Sad that the author is now dead. It seems that there are more books but they were left to his partner (not married) and under Swedish Law, in these circumstances, his family controls publication as they would get the proceeds, not his long term lady partner to whom he left his unpublished writings. Shame that.

 

If what is published about the shenanigans that went on before and after his death and why his Will was not signed is true then Sweden is far more than a quiet country that makes solid cars and aircraft!

 

 

 

 

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Guest JudgeMental
The reason Larrson did not marry his long term partner was because in Sweden when married you have to register your address .and as a political Journalist he received many death threats.....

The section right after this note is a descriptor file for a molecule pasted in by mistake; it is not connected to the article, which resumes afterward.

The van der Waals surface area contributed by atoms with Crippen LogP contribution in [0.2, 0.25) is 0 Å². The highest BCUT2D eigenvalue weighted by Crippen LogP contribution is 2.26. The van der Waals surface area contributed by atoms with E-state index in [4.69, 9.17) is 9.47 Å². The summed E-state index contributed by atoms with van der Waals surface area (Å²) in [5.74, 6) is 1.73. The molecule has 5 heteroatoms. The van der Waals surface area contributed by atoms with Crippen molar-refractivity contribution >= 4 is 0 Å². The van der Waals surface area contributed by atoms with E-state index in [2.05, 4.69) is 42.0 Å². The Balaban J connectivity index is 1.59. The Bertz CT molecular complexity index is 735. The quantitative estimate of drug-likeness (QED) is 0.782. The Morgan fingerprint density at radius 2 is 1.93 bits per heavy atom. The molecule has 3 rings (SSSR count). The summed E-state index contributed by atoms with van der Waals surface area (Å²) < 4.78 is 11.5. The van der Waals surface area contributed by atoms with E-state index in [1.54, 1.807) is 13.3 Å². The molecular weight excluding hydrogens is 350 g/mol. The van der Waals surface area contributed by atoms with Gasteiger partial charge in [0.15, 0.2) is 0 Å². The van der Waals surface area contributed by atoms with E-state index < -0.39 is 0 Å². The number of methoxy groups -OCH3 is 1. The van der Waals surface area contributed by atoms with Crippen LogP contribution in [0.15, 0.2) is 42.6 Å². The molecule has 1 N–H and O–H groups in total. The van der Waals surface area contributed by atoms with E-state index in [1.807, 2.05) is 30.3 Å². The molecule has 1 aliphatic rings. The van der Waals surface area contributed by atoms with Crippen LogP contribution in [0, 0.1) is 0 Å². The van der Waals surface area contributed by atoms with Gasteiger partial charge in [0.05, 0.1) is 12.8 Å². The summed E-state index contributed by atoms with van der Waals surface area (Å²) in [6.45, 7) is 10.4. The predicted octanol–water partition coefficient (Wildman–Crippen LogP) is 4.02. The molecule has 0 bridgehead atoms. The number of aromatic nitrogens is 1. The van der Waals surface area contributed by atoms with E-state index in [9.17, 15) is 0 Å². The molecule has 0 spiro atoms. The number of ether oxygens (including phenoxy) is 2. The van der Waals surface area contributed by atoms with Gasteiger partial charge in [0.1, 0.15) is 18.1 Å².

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Yes that is what I read. Good coverage on Wikipedia.

 

They also cite his death as being "strange" for a fit 50 year old to die of heart failure after climbing seven fights of stairs because the lifts were out of action.

 

The guy has an interesting history of being very left wing and critical of the government.

 

Just because you are paranoid does not mean they are not out to get you! (lol)

 

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JudgeMental - 2011-06-12 1:19 PM

 

I have Labyrinth but its not in the van....

 

Joe Nesbo is on my list to get around to..... :-D

 

just ordered Nesbo 3 4 5 and 6 but cant find 1 and 2 probably out of print....

 

I don't think 1 & 2 were translated for our market. I know one of the local Waterstone's staff who's a fan of his and she's under the impression that the series here starts with The Redbreast. It's also true that books 4 & 5 appear to be in the wrong order but they're not.